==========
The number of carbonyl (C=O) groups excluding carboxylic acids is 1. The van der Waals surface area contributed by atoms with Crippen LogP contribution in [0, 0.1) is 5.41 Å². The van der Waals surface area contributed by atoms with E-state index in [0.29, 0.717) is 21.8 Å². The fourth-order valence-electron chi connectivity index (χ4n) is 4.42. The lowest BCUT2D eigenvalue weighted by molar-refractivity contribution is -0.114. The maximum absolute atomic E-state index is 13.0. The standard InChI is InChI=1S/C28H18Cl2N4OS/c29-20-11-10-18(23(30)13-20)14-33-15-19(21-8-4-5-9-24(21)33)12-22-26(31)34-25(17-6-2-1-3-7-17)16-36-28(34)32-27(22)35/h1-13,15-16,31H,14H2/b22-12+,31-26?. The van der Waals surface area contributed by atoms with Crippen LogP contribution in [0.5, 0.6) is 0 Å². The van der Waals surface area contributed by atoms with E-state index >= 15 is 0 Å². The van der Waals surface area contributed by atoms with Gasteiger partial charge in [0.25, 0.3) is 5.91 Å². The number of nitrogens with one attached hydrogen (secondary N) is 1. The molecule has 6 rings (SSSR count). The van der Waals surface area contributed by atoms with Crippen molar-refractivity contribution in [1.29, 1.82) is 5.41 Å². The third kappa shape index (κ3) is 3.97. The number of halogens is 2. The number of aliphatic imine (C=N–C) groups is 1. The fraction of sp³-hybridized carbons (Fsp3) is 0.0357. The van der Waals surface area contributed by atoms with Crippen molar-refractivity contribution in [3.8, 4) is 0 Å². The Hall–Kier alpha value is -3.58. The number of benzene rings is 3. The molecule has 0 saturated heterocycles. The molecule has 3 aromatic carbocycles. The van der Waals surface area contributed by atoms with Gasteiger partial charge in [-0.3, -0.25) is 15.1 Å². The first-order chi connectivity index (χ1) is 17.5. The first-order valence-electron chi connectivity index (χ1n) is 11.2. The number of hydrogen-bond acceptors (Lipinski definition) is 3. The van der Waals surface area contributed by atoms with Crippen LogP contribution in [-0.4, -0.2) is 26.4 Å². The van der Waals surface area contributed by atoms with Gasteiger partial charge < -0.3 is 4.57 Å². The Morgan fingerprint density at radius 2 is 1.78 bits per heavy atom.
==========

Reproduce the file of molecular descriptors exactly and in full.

The number of carbonyl (C=O) groups excluding carboxylic acids is 1. The van der Waals surface area contributed by atoms with Crippen LogP contribution in [0, 0.1) is 5.41 Å². The van der Waals surface area contributed by atoms with E-state index in [0.29, 0.717) is 21.8 Å². The fourth-order valence-electron chi connectivity index (χ4n) is 4.42. The lowest BCUT2D eigenvalue weighted by molar-refractivity contribution is -0.114. The maximum absolute atomic E-state index is 13.0. The standard InChI is InChI=1S/C28H18Cl2N4OS/c29-20-11-10-18(23(30)13-20)14-33-15-19(21-8-4-5-9-24(21)33)12-22-26(31)34-25(17-6-2-1-3-7-17)16-36-28(34)32-27(22)35/h1-13,15-16,31H,14H2/b22-12+,31-26?. The van der Waals surface area contributed by atoms with Crippen LogP contribution in [0.5, 0.6) is 0 Å². The van der Waals surface area contributed by atoms with E-state index >= 15 is 0 Å². The van der Waals surface area contributed by atoms with Gasteiger partial charge in [0.25, 0.3) is 5.91 Å². The number of nitrogens with one attached hydrogen (secondary N) is 1. The molecule has 6 rings (SSSR count). The van der Waals surface area contributed by atoms with Crippen molar-refractivity contribution in [1.29, 1.82) is 5.41 Å². The third kappa shape index (κ3) is 3.97. The number of halogens is 2. The number of aliphatic imine (C=N–C) groups is 1. The fraction of sp³-hybridized carbons (Fsp3) is 0.0357. The van der Waals surface area contributed by atoms with Crippen molar-refractivity contribution in [3.8, 4) is 0 Å². The Hall–Kier alpha value is -3.58. The number of benzene rings is 3. The molecule has 0 saturated heterocycles. The molecule has 3 aromatic carbocycles. The van der Waals surface area contributed by atoms with Gasteiger partial charge in [-0.3, -0.25) is 15.1 Å². The first-order chi connectivity index (χ1) is 17.5. The first-order valence-electron chi connectivity index (χ1n) is 11.2. The number of hydrogen-bond acceptors (Lipinski definition) is 3. The van der Waals surface area contributed by atoms with Crippen LogP contribution in [-0.4, -0.2) is 26.4 Å². The van der Waals surface area contributed by atoms with Gasteiger partial charge < -0.3 is 4.57 Å². The Morgan fingerprint density at radius 2 is 1.78 bits per heavy atom.